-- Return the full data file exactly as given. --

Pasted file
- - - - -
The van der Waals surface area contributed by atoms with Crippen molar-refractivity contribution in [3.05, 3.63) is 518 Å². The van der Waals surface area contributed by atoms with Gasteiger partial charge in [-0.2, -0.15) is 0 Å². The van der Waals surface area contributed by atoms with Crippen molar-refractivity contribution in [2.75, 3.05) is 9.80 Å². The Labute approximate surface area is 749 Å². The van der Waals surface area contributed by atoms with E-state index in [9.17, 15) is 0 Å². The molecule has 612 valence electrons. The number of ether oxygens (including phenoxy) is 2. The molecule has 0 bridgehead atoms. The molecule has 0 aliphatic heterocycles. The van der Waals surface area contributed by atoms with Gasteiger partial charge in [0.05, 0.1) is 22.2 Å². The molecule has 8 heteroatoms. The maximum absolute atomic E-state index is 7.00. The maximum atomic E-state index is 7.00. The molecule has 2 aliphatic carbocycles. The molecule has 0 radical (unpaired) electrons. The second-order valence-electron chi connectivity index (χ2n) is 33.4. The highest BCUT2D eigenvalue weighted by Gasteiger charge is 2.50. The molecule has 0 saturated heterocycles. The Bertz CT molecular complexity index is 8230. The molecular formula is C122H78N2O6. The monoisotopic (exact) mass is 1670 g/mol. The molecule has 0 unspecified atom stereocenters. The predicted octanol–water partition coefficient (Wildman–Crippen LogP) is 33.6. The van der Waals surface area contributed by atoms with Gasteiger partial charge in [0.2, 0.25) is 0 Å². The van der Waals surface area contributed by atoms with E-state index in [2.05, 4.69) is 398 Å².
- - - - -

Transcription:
The van der Waals surface area contributed by atoms with Crippen molar-refractivity contribution in [3.05, 3.63) is 518 Å². The van der Waals surface area contributed by atoms with Gasteiger partial charge in [-0.2, -0.15) is 0 Å². The van der Waals surface area contributed by atoms with Crippen molar-refractivity contribution in [2.75, 3.05) is 9.80 Å². The Labute approximate surface area is 749 Å². The van der Waals surface area contributed by atoms with E-state index in [9.17, 15) is 0 Å². The molecule has 612 valence electrons. The number of ether oxygens (including phenoxy) is 2. The molecule has 0 bridgehead atoms. The molecule has 0 aliphatic heterocycles. The van der Waals surface area contributed by atoms with Gasteiger partial charge in [0.05, 0.1) is 22.2 Å². The molecule has 8 heteroatoms. The maximum absolute atomic E-state index is 7.00. The maximum atomic E-state index is 7.00. The molecule has 2 aliphatic carbocycles. The molecule has 0 radical (unpaired) electrons. The second-order valence-electron chi connectivity index (χ2n) is 33.4. The highest BCUT2D eigenvalue weighted by Gasteiger charge is 2.50. The molecule has 0 saturated heterocycles. The Bertz CT molecular complexity index is 8230. The molecular formula is C122H78N2O6. The monoisotopic (exact) mass is 1670 g/mol. The molecule has 0 unspecified atom stereocenters. The predicted octanol–water partition coefficient (Wildman–Crippen LogP) is 33.6. The van der Waals surface area contributed by atoms with Gasteiger partial charge in [0.2, 0.25) is 0 Å². The van der Waals surface area contributed by atoms with E-state index in [2.05, 4.69) is 398 Å².